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Neil Wallis, a former News of the World executive editor, said fallout from the hacking scandal had left newspapers “terrified of their own shadow.”

“In this post-Leveson era … they daren’t do things that most of the country, if they saw it in the newspaper, would think `that’s a bit of a laugh,’” Wallis told the BBC.

While newspapers including The Sun and the Daily Mirror proclaimed that the naked photos had been “banned,” that is not strictly true.

Several media organizations around the world ran the two naked photos of the prince, which are being sold, according to British media reports, for about 10,000 pounds ($16,000).

British outlets refrained, after receiving a warning Wednesday from palace officials.

Prince Harry’s office confirmed it had contacted the Press Complaints Commission, an industry watchdog, which in turn advised newspapers not to publish the pictures.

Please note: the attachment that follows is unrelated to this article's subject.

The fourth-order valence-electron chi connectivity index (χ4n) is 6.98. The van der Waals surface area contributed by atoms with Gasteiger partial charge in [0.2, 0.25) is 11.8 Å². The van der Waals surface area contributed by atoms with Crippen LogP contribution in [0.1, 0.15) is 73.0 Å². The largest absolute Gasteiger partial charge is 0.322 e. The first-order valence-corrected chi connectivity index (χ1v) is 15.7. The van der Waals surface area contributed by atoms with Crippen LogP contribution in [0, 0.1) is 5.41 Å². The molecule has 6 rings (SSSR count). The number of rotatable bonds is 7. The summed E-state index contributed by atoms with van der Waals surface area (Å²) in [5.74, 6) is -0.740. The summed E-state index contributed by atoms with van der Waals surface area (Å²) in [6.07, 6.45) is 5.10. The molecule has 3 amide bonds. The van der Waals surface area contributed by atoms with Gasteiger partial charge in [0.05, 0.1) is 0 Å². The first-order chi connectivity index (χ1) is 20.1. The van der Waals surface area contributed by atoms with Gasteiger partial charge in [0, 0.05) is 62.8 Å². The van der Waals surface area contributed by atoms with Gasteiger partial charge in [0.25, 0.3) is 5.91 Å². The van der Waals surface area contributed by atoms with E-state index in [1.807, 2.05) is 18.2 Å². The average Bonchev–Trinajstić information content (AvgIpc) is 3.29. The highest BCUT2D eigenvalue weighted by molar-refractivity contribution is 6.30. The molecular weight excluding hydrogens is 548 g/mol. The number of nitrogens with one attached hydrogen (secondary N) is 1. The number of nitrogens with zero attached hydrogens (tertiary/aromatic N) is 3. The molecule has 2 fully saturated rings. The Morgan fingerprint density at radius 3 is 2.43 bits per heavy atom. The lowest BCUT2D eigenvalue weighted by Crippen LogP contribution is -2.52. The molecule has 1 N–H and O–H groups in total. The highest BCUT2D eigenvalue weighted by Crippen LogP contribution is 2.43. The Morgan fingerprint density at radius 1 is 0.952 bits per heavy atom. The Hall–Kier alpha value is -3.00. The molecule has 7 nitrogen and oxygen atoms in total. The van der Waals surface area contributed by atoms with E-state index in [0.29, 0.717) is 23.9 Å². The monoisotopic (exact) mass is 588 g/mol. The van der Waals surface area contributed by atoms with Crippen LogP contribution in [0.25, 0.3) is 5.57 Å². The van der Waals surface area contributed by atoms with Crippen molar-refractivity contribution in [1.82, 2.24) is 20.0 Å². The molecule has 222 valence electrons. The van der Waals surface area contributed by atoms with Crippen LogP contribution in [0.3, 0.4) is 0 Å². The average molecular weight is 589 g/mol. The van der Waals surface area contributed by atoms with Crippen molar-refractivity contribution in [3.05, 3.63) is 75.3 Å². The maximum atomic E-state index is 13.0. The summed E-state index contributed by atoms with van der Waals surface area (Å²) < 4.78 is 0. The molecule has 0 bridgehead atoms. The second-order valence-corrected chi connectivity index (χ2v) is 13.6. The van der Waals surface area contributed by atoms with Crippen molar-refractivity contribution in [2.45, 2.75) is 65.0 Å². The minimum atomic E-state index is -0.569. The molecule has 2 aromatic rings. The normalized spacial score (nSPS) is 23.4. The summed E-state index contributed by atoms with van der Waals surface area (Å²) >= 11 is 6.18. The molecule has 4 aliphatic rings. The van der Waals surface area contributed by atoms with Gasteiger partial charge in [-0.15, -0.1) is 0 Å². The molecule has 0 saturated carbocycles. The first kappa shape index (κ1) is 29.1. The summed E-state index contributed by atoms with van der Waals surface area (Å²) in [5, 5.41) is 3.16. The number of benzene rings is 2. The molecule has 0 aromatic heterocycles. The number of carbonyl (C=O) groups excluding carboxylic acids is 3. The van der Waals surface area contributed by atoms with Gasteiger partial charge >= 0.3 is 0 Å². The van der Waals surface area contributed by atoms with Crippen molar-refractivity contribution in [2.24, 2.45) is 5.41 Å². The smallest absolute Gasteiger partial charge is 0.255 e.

Any paper that ran them risks being chastised by the commission, which can demand a newspaper publish an apology, but has no power to issue fines.

They could also potentially be open to an invasion-of-privacy lawsuit from the prince.

A letter to the watchdog from royal law firm Harbottle and Lewis warned that royal officials “entirely reserve their rights as to any future steps that they may take should publication take place.”

Once, editors might have risked it, arguing that publishing the images was in the public interest because Harry is a public _ and publicly funded _ figure.

Satchwell acknowledged there was a risk Leveson’s inquiry could chill press freedom. But he said newspapers were simply behaving responsibly over Harry.

“Of course freedom of the press is vitally, vitally important,” he said. “But just because you can publish something doesn’t mean that you should.”


Jill Lawless can be reached at